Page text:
In FIG. 5, a side view of a preferred second embodiment of the quick release suction cup is shown generally at 64. A housing 66 includes a slot 68 for receiving a button 70. Slot 68 allows button 70 to move upwardly from the illustrated position. A rim 72 encircles the housing 66 and supports a pair of semi-circular flanges 74. A clamping stem 76 extends from the housing 66. As shown in FIG. 7A, clamping stem 76 receives a clamp 200, with the clamp 200 being fixed to a tool such as a moving arm 202. The clamp 200 and the moving arm 202 are shown somewhat schematically as they are known.
A clamping plate 78 and a pair of bolts 80 secure the housing 66 to a sliding bushing 82. The sliding bushing 82 is received on a post 84. Post 84 is secured to a robot arm mount 86. Robot arm mount 86 is known in the art. A spring 88 biases the clamping plate 78 away from the robot arm mount 86. A venturi 92 having an outlet hole 94 can optionally be accommodated between the clamping plate 78 and the housing 66 to provide a venturi effect vacuum as described below.
FIG. 6 is an exploded side view of the venturi 92, the housing 66, and the bayonet coupling 96 shown in FIG. 5. The venturi 92 and the housing 66 both include a pair of holes 98 and 100, respectively, for receiving the bolts 80 that secure the clamping plate 78 to the venturi 92 and the housing 66. A plug 102 is located in the venturi 92. A central passage 104 extends through the housing 66. The bayonet coupling 96 includes a pair of ears 106 opposite each other. Each of the ears 106 includes a recess 108. An annular groove 110 encircles a central passage 112 that extends through the bayonet coupling 96. An O-ring (not shown) is accommodated in the annular groove 110. As will be appreciated by one of ordinary skill in the art, another type of annular seal other than an O-ring could be utilized.
FIG. 7A is an exploded bottom view of the housing 66. The rim 72, a housing base 75, and the semi-circular flanges define a space 73 for receiving the bayonet coupling 96. A pin hole 114 in the housing 66 accommodates a spring 116 and a pin 118. The pin 118 includes a recess 120 for receiving the spring 116 and a through hole 122 perpendicular to the longitudinal axis of the pin 118. A cut out 124 in one of the semi-circular flanges 74 allows the spring 116 and the pin 118 to be initially inserted into pin hole 114. A lock pin 126 extends through the button 70 and into through hole 122 to couple the button 70 to the pin 118. The pin 118 in combination with the spring 116 serves as a locking member as discussed below.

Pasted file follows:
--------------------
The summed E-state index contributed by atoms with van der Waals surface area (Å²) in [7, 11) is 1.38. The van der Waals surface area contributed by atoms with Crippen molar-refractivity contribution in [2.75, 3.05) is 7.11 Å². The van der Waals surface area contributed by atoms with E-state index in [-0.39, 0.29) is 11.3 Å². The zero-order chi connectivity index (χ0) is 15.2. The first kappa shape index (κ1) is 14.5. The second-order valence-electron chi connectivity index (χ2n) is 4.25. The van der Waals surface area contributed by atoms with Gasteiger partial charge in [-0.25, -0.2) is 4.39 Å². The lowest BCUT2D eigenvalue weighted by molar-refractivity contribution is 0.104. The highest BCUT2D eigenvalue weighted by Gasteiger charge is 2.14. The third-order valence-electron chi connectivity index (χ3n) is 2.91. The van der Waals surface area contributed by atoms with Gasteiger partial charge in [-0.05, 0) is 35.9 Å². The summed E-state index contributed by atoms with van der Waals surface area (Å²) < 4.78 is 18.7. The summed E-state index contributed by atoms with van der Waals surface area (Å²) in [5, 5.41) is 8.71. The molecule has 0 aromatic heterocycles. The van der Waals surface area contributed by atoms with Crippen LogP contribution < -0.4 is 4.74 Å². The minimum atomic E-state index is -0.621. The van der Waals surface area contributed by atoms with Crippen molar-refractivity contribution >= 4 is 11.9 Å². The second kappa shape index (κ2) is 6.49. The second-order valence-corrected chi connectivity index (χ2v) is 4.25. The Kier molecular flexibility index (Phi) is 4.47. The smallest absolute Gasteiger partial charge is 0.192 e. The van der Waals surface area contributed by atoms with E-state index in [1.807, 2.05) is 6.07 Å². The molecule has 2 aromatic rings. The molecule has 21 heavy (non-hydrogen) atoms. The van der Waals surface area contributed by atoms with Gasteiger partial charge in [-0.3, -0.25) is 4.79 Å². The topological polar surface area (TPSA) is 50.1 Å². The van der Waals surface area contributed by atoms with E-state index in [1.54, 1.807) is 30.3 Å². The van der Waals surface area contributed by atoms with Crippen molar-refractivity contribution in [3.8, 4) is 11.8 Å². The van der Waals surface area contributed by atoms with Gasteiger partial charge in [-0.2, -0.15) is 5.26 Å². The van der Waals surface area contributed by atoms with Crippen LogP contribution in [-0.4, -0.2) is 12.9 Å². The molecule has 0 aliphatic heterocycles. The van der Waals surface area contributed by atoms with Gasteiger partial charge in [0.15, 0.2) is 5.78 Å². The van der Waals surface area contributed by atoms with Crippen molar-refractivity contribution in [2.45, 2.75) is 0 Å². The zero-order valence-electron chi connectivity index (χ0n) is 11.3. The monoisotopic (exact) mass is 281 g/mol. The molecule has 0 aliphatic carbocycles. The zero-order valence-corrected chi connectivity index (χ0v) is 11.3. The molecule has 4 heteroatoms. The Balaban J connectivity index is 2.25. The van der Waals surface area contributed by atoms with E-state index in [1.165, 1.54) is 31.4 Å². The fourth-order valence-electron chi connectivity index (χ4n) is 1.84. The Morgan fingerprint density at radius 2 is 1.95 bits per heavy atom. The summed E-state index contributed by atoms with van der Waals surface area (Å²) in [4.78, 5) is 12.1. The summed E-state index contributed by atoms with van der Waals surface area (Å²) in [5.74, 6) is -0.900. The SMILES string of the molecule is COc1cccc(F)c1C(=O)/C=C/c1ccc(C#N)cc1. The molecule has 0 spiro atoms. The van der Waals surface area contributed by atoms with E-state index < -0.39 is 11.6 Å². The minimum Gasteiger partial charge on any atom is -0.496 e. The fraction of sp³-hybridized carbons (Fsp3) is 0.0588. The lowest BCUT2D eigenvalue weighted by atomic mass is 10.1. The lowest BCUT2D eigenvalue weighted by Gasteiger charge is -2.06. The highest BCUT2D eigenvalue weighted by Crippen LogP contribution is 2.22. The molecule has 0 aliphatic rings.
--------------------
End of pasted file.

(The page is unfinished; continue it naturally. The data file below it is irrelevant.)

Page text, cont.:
FIG. 8 is a cross-sectional side view of the bayonet coupling 96 shown in FIG. 6 along lines 8—8. The annular groove 110 includes an undercut 128 to provide a better seal between the bayonet coupling 96 and the housing 66 when an O-ring is used as the annular seal (not shown). A nipple portion 130 of the bayonet coupling 96 includes a set of threads 132. The suction cup 12 (not shown) is secured to the bayonet coupling 96 by the threads 132. As will be understood by one of ordinary skill in the art, the suction cup 12 might also be secured to the nipple portion 130, in the absence of the threads 132, using a conventional adhesive.
In FIG. 9, an exploded side perspective view of the venturi 92 and an annular seal 134 is shown. The venturi 92 includes a plug hole 136, a bypass hole 138 and a venturi cartridge hole 140. A plug spring 142 and a bypass valve 144 are secured within the plug hole 136 by the plug 102. A venturi cartridge 146 is accommodated in the venturi cartridge hole 140.
FIG. 10 is a top plan view of the venturi 92 shown in FIG. 9. The venturi cartridge hole 140 extends through the venturi 92 and communicates with the outlet hole 94. The plug hole 136 is oriented perpendicularly to the venturi cartridge hole 140 and also communicates with the outlet hole 94. The bypass hole 138 is oriented parallel to the venturi cartridge hole 140 and perpendicular to the plug hole 136. The bypass hole 138 communicates with the plug hole 136. The venturi cartridge hole 140 is in communication with the central passage 104 of the housing 66 and the central passage 112 of the bayonet coupling 96. The venturi 92 operates in a conventional fashion as is well known by those of ordinary skill in the art and its design forms no portion of the novel features of this invention. Briefly, a flow of a fluid or a gas is passed through the venturi cartridge 146 and the outlet hole 94. A venturi effect vacuum is produced within central passages 104 and 112, thus enabling the suction cup 12 to secure a workpiece. Discontinuing the flow through the venturi cartridge 146 and subsequently introducing a flow through bypass hole 138 forces bypass valve 144 away from plug 102 and closes outlet 94, thus forcing the flow through central passages 104 and 112. The flow through central passages 104 and 112 forces the workpiece off the suction cup 12.